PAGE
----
My family has learned how to express love through food. Maybe a little too heavily on the food side, and we are still learning to express ourselves emotionally, which can lead to a miscommunication or two. Just this morning my father greeted me with oysters while he shucked them with a pocketknife. Almost every time he comes by the farm he has something for me in a five-gallon bucket or one of those orange fish baskets he finds on the beach. I have adopted this trait, both on the growing and cooking side of things, and to this day I shy away from most conversations regarding actual feelings, replacing them with meals cooked for friends or strangers alike, which to me are much more enjoyable.
I also love packing up goodies large and small from our Island and bringing them to chefs in New York city or Boston. I am constantly inspired by their creations and it helps give meaning to the products they oftentimes pass off to line cooks as just another item on their prep list. With spring here and the anticipation of all things green and sumptuous, one of the most coveted items in my kitchen is green garlic. The spring version of this kitchen staple is the perfect translation of this time of year. The smell of a green garlic stalk always reminds me of my aunt Marie, barefoot with a long braid down her back, thinning garlic at this time of year and providing pounds of long green, flavorful stalks for those lucky enough to time things right. She planted garlic for years each and every fall at our family farm and would take the extra shoots that came up in the spring for her loved ones, piling them into the back of her mini-van, keeping them cool in the shade.
Not too long ago I did not own a car, and the first few trucks I owned after I moved back to the Island were not legitimate enough to pass inspection, let alone suitable for a trip to the mainland. During this period, when a trip off-Island meant a schlepp on all different forms of public transportation, I was presented with a huge glut of spring garlic. I had about 50 pounds of green garlic without a home — and green garlic does not have the staying power of its more mature parent that comes of age in July or August. So I put out some feelers to friends, bundled up what I had in some old T-shirts with string fastening the whole thing together and set out for Manhattan. I started out on the ferry, carefully loading my two rolls of green garlic onto the baggage cart, not wanting to bruise any of the perfect green stems beneath someone else’s bags. From the boat, I boarded a bus, where I opted to take up an empty seat next to me with my satchels of garlic. And once in Boston, I boarded a train for Penn Station.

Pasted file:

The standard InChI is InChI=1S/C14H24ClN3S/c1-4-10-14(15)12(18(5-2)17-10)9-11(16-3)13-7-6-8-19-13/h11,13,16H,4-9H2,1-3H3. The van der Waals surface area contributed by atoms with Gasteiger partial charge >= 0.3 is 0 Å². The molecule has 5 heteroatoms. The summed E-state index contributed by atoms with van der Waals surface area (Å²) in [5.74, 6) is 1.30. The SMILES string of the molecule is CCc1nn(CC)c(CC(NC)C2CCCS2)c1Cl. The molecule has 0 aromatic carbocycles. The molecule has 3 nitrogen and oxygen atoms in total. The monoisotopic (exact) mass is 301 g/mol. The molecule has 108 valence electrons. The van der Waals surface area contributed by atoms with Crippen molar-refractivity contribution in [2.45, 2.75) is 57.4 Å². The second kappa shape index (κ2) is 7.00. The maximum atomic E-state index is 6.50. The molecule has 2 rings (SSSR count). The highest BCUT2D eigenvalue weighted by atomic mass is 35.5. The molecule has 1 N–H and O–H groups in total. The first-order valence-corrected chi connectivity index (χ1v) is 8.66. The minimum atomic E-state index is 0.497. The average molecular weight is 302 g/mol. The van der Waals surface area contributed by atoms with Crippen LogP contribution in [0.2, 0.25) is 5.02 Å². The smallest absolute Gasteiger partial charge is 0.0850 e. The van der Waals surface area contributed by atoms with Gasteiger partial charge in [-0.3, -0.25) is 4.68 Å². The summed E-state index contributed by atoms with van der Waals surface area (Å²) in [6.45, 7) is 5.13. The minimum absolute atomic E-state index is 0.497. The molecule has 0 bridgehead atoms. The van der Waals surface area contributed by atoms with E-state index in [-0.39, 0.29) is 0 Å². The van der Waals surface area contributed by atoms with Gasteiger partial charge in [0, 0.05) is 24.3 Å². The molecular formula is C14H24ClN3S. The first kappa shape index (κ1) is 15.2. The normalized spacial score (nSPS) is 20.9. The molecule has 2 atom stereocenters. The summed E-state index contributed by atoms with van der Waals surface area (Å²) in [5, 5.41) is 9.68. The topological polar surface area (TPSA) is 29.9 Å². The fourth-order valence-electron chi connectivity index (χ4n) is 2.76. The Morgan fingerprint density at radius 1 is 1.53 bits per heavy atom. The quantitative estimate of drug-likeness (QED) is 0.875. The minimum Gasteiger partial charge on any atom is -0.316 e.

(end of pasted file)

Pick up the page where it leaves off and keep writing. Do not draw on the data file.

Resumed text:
It felt like a throwback to old-time train travel when people packed more than their laptops and whatever clothes they might need for a trip to the big city. My garlic took priority over everything else; I don’t really remember having room for another bag that might house a change of clothes or a toothbrush. A short time into the train ride our whole car smelled of garlic, and people were inquiring about the source of the intoxicating smell. After a few long discussions about the glorious possibilities of green garlic I sold off a few stems to inquisitive passengers before exiting the train at Penn Station. I jumped on the subway in search of my final destinations, where more puzzled looks ensued and the smell continued to conjure memories of grandmothers and childhood homes far away from where we were.
Green garlic is the immature newborn stemming from a clove, planted the previous fall, spreading its wings to longer days and warmer weather long before peas have even reached puberty. It is the perfect combination of all the allium family, containing the qualities of a leek, onion, shallot and (of course) garlic, all in one long shoot of chlorophyll-filled goodness for us to enjoy. The entire stalk and foliage (ranging from two to four feet in length) is tender, edible and subtle in flavor. When sautéed gently in butter or oil the flavors evoke all that is good in the future of the coming spring. Garlic needs that cold spell from winter to bring out its vigorous growth and was most likely derived from plants stressed by less than ideal conditions.
When planting garlic, I like to provide some rich compost for prolonged nutrition throughout its eight months in the ground, and a nice, thick layer of seaweed to provide some of the micronutrients lacking in the typical soil here. And like many other plants, garlic does well when the cards are stacked against it. Arid and nutritionally deficient soil conditions make for small heads of garlic, so pungent and flavorful you could argue that neglect is actually a much better practice. I like to err somewhere in between, and at this time of year green garlic from our farm still brings me a certain excitement that no other plant can. It begins with green garlic as thinnings, followed by garlic scapes (which deserve their own holiday) and then we wait for the heads to form, which will then be dried and sold as the product most commonly used.
On that same trip to New York I visited the spots where I had sold my green garlic to see it paired with ingredients from far and wide. At the fancier of the two places the menu read asparagus cappellacci with black trumpets and spring garlic. Cappellacci translates directly to “little hats” and is from the central part of Italy known as Emilia Romagna, where the food is generally very heavy. In this case the “little hats” floated in a light sauce of butter and lemon, while they danced with black trumpets in the bowl with my green garlic singing in the background. I ate that pasta, filling myself with beautiful food, pride and love from those chefs in a language I could understand.